Homeward Bound

Long Departed From Her Native Baltimore, Playwright And Actress Anna Deavere Smith Is Ready To Explore Her Beginnings

August 23, 2009|By Mary Carole McCauley | Mary Carole McCauley,mary.mccauley@baltsun.com

New York - The playwright and performer Anna Deavere Smith left Baltimore in the late 1960s - though such a meek little verb is hardly adequate to describe an act so urgent and impassioned, so freighted with family turmoil.

She's barely been back to her hometown since, though she's starting to think that it's time she returned. Not for good, but long enough to look for answers to the questions rustling through her mind.

"After this play, one of the first things I'd like to do is go back to Maryland," she says, during a chat in a rehearsal room of Manhattan's Second Stage Theatre, where she's preparing her new play.

"After I left Baltimore, I made a very conscious decision not to go home. Extraordinary things happened during my girlhood and adolescence, some of which my

parents protected me from. I'm interested in the history of Maryland, which was both a southern state and a northern state. I don't know how slavery worked there."

Just the other day, she found out quite by accident - from, of all things, a poster in a New York subway - that she might be related to a conductor on the Underground Railroad who, like Smith's uncle, was named Basil Biggs.

"When I was a child, I loved talking to older people, in particular to my paternal grandfather, and to a neighborhood woman who weighed about 500 pounds and couldn't leave her house," she says. "They told me stories about Baltimore, about Maryland, about my roots."

When Smith left home for college, she began a peripatetic existence that continues to this day. She wrote award-winning solo shows about riots in Brooklyn and Los Angeles, which earned her a 1996 MacArthur "genius" grant. More recently, the 58-year-old artist has been hanging out at a television studio in California, portraying a stuffy hospital administrator opposite Edie Falco on Showtime's "Nurse Jackie."

For Smith's newest play, "Let Me Down Easy," which opens next month in New York, she traveled to Rwanda, Uganda, South Africa and across the U.S. The work is about people struggling against their physical limitations, and Smith gathered more than 300 firsthand accounts from such figures as cyclist Lance Armstrong, former Texas Gov. Ann Richards and a rodeo cowboy with a seemingly superhuman tolerance for pain.

But Smith says the piece first began to coalesce in a Baltimore hospital room.

"I've been working on the show for eight years," she says, "but my thinking became more profound around the time my mother died at Johns Hopkins Hospital in 2003. I began thinking about powerful bodies and vulnerable bodies and, inevitably, about mortality. All of life has an expiration date. What do we do in the face of that? What do we make of our lives, given their brevity, precipitousness and speed?"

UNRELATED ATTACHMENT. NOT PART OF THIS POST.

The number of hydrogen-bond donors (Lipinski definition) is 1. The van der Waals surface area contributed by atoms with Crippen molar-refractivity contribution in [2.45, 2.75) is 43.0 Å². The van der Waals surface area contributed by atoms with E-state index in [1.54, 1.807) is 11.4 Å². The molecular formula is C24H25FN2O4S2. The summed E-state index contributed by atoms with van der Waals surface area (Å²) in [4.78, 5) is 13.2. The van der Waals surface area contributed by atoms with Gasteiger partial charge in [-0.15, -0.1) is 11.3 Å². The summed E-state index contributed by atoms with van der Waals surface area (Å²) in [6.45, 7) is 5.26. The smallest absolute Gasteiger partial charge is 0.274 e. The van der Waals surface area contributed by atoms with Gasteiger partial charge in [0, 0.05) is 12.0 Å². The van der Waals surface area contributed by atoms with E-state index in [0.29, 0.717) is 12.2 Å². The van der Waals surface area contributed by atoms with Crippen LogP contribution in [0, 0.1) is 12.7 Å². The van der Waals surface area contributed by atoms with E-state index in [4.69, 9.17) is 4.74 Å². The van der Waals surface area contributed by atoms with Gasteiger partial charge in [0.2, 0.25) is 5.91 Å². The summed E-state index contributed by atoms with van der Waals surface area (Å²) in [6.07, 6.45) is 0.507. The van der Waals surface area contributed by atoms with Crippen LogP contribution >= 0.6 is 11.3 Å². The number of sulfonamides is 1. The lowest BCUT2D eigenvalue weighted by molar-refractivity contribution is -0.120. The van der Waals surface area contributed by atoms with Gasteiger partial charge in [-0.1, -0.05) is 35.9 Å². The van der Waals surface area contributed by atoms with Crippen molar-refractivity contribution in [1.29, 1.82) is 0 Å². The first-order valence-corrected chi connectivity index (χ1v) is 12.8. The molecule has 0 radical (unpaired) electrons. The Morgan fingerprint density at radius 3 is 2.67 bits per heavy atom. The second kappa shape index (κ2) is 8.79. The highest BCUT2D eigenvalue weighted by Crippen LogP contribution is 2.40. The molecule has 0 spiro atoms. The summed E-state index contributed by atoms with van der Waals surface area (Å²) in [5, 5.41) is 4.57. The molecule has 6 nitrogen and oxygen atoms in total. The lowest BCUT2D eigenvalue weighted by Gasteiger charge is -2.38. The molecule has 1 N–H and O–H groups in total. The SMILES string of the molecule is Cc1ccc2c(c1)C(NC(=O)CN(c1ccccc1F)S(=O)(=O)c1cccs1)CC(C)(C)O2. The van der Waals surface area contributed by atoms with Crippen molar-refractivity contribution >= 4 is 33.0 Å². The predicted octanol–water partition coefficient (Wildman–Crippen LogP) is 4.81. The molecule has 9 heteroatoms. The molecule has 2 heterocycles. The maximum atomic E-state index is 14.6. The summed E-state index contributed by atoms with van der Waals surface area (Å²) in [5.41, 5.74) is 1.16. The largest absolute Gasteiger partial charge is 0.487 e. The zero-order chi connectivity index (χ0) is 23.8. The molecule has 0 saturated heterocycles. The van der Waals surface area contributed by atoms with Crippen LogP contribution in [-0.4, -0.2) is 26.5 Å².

Smith's own physical self creates the illusion that she's more yielding than she is. She has round curls, round cheeks and round fingertips. A splash of round freckles spills across her cheekbones and the bridge of her nose. The artist isn't at all hard, but she is definite, like the edge of a ruler, or the two points of a mathematical compass.

If you've only seen Smith in the movies or on television - in films directed by Jonathan Demme, or in a recurring role on "The West Wing" - you might not realize just how skilled a storyteller she is. In roles written by other people, she's consistently enjoyable. But in the roles she writes for herself, she's nothing short of galvanizing. All the different parts of herself - the thinker concerned with social justice, the playwright and the performer - come together in a controlled explosion.

"Anna is drawn to stories about weak people and strong people, and how the weak become strong," says Daryl Roth, a theatrical producer who has staged two of Smith's plays. "She holds up a mirror to the individuals she's studying, and she goes into a deep, deep place."

On stage, Smith has a wry sense of humor that is never allowed to slip over into parody. She is honoring the folks she depicts, and she thinks the way to do that is to capture their quirks without mocking them.

"Anna listens better than anyone I've ever met in my life," David Chalian says. "In the cadences and pauses of her interview subjects, she finds such rich, character-revealing information."

Chalian, political director of ABC News, worked for Smith for three years in the late 1990s. He was struck by her fidelity to the verbal rhythms of the people she interviewed, down to their stutters and hesitations. "Anna thinks that from someone's exact words comes their character," he says.

This is not to say that everyone whom Smith re-creates on stage is likable. One of her spookiest impersonations is of Paulette Jenkins, the Baltimore woman who in 1986 admitted helping her boyfriend cover up the murder of her 9-year-old daughter.

Smith interviewed Jenkins in the Maryland Correctional Institute for Women in Jessup. That night, Smith had a nightmare that she had become infected with mumps while in the pool.

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